Soldiers Were Rewarded For The Most Kills

The Viet Cong were a difficult enemy to handle because they had no known bases and could attack from anywhere at any time. Many US soldiers died from booby traps and sniper fire, and there was hardly enough time for the army to launch a decisive response. The US army then adopted a policy of increasing the body count. They believed that if they killed more people than the Viet Cong could replace, then the rebels would simply give up in the end.

Troops then adopted a policy of listing body counts on boards, and whoever had the most kills would get a case of beer or even a day off. The commanders of the troops with the highest kills were promoted faster. In real sense, even children and women that ran away from warning shots were killed and counted as Viet Cong Sympathizers. No one cared whether the dead were actual combatants or just scared villagers. They had a policy that said, “If dead and Vietnamese, It is VC.”

Even Water Buffaloes Became Victims Of The Craze

US soldiers massacred the entire village of Mylai so mercilessly that the surviving victims were unable to talk about it for years because of the shock. The soldiers raped and killed hundreds of women and girls. At one point, William Calley ordered one soldier to launch a grenade into a group of old people that had been rounded up. When most of the humans in the village were either dead or had escaped into the bushes, the soldiers turned on the livestock. The soldiers slaughtered whichever animals they could find and shot some, including innocent water buffaloes that were used for farming by the villagers. After killing the animals, the soldiers burned down the entire village.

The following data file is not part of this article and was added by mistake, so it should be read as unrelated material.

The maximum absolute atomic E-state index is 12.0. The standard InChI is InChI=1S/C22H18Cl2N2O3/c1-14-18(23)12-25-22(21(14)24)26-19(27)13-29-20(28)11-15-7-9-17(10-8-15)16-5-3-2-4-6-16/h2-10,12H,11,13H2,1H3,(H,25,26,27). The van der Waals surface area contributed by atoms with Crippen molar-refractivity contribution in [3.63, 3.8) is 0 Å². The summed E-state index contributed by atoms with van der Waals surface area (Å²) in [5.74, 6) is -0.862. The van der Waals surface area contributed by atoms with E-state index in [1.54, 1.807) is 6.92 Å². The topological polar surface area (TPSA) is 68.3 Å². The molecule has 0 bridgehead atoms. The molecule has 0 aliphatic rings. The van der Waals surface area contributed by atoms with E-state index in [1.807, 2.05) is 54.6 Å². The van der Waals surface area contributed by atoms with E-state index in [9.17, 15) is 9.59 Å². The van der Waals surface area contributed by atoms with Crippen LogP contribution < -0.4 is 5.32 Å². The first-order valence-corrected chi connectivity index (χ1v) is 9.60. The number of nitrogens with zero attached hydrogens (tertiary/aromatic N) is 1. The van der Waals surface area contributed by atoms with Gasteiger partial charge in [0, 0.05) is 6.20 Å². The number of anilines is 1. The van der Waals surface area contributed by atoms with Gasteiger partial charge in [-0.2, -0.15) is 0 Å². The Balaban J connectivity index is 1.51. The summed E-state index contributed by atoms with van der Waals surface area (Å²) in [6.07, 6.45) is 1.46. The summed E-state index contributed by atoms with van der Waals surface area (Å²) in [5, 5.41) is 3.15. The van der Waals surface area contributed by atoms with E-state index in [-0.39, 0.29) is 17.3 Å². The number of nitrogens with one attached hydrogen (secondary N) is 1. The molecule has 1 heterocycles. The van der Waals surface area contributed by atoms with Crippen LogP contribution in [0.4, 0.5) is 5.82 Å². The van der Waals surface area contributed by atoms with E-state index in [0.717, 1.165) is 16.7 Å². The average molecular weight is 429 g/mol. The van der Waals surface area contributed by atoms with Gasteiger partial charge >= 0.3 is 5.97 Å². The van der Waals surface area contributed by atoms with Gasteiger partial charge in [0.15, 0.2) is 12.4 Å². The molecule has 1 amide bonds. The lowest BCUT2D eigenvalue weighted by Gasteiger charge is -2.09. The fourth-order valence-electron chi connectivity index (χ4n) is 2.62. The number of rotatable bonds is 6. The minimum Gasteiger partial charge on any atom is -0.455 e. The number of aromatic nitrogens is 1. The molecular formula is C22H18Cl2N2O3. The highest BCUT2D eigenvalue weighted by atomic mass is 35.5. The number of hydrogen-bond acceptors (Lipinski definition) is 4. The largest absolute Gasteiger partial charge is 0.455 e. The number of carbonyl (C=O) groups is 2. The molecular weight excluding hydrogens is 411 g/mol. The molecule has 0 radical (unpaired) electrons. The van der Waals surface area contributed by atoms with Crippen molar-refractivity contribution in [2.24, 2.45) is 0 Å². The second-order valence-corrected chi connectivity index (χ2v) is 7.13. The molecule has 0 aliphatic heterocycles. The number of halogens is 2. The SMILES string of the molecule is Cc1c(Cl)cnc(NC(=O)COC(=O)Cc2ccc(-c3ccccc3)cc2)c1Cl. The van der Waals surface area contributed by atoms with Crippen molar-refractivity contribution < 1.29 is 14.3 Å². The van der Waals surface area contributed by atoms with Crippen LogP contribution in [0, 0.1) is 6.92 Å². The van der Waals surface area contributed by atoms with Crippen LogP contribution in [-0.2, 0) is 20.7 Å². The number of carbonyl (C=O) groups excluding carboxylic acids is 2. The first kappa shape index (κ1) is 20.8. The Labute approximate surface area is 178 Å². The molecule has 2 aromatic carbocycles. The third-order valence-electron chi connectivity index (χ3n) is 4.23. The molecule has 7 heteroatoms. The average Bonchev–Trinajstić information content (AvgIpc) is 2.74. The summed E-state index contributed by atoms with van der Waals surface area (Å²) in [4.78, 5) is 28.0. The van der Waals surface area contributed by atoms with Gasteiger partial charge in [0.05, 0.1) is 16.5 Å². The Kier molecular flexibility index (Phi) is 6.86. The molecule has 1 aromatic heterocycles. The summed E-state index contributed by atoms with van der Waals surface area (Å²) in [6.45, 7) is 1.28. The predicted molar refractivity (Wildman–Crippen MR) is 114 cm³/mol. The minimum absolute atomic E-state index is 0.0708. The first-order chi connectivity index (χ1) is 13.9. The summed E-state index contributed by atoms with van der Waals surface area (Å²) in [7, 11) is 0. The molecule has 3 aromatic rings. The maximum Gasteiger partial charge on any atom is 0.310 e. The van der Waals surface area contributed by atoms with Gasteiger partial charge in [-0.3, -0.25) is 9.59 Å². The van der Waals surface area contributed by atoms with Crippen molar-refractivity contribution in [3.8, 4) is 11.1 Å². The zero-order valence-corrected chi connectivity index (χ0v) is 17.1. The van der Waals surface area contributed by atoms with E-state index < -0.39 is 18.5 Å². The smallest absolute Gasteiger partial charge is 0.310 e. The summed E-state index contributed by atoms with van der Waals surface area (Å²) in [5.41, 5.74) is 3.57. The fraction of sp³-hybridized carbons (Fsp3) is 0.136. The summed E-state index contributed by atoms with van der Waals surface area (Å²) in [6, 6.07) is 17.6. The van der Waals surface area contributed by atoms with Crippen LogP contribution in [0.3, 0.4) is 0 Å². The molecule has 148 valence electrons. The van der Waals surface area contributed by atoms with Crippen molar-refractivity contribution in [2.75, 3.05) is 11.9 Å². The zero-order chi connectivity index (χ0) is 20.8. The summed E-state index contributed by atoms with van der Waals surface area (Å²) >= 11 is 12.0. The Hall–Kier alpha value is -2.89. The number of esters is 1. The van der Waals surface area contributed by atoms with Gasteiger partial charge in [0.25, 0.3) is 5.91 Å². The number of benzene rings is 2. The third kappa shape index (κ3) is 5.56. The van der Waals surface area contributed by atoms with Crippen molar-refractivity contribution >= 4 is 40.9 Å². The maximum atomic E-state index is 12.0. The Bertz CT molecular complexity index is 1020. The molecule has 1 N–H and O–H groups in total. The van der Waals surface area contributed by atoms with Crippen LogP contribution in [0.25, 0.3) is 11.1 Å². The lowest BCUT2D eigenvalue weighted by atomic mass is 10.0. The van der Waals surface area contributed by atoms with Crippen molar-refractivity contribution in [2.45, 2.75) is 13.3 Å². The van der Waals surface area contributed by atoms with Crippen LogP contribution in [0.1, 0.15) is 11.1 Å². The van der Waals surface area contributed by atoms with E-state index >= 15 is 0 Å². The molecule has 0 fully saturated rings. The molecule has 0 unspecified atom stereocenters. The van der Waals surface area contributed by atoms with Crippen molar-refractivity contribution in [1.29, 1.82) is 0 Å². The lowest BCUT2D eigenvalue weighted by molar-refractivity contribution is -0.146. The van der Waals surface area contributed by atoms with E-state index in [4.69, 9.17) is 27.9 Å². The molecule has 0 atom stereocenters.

It Was Not The Only Massacre Of The Vietnam War

General Julian Ewell was nicknamed the butcher of the Delta. He was the leader of the operation dabbed Speedy Express, which saw a scorched earth policy employed on villages in the Mekong Delta. The Mylai massacre happened and was covered up under his watch, but it was not the only massacre that happened in the war. A similar incident happened in a village called My Khe, but in that case, there were hardly any survivors to tell the tale. The army believed that the horror would serve to discourage Viet Cong from launching attacks on US troops, but it only served to make the locals hate US troops even more.

A Military Helicopter Pilot Had To Threaten Fellow US soldiers To Urge Them To Stop

Warrant Thompson Hugh Thompson, a helicopter pilot, was the hero of the My Lai massacre. He was awarded the Soldiers Medal for bravery not involving an enemy combatant. He was tasked with overwatch for Calley’s ground troops and noticed that the number of bodies on the ground was increasing, yet there had been no reports of enemy fire.